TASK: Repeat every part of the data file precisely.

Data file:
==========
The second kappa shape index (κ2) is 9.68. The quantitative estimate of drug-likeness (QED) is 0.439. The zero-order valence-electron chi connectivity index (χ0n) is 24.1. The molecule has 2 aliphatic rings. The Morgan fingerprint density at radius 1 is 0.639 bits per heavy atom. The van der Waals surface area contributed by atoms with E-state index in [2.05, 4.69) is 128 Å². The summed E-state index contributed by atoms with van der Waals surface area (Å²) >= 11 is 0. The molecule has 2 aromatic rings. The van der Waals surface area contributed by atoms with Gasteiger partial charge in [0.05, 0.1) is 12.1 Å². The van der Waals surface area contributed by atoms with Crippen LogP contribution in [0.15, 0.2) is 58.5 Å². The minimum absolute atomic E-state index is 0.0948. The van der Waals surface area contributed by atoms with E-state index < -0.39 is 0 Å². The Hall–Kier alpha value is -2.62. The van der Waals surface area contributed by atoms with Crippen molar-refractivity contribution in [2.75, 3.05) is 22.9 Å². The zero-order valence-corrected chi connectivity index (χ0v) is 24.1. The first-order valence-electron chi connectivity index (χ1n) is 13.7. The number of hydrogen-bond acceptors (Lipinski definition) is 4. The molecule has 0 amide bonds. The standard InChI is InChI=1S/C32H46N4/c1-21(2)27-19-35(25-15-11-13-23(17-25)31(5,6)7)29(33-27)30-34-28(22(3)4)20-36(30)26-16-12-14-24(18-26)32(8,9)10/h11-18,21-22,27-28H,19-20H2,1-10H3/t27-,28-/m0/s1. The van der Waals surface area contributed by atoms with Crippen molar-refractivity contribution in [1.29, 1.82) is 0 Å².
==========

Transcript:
The second kappa shape index (κ2) is 9.68. The quantitative estimate of drug-likeness (QED) is 0.439. The zero-order valence-electron chi connectivity index (χ0n) is 24.1. The molecule has 2 aliphatic rings. The Morgan fingerprint density at radius 1 is 0.639 bits per heavy atom. The van der Waals surface area contributed by atoms with E-state index in [2.05, 4.69) is 128 Å². The summed E-state index contributed by atoms with van der Waals surface area (Å²) >= 11 is 0. The molecule has 2 aromatic rings. The van der Waals surface area contributed by atoms with Gasteiger partial charge in [0.05, 0.1) is 12.1 Å². The van der Waals surface area contributed by atoms with Crippen LogP contribution in [0.15, 0.2) is 58.5 Å². The minimum absolute atomic E-state index is 0.0948. The van der Waals surface area contributed by atoms with E-state index < -0.39 is 0 Å². The Hall–Kier alpha value is -2.62. The van der Waals surface area contributed by atoms with Crippen molar-refractivity contribution in [2.75, 3.05) is 22.9 Å². The zero-order valence-corrected chi connectivity index (χ0v) is 24.1. The first-order valence-electron chi connectivity index (χ1n) is 13.7. The number of hydrogen-bond acceptors (Lipinski definition) is 4. The molecule has 0 amide bonds. The standard InChI is InChI=1S/C32H46N4/c1-21(2)27-19-35(25-15-11-13-23(17-25)31(5,6)7)29(33-27)30-34-28(22(3)4)20-36(30)26-16-12-14-24(18-26)32(8,9)10/h11-18,21-22,27-28H,19-20H2,1-10H3/t27-,28-/m0/s1. The van der Waals surface area contributed by atoms with Crippen molar-refractivity contribution in [1.29, 1.82) is 0 Å².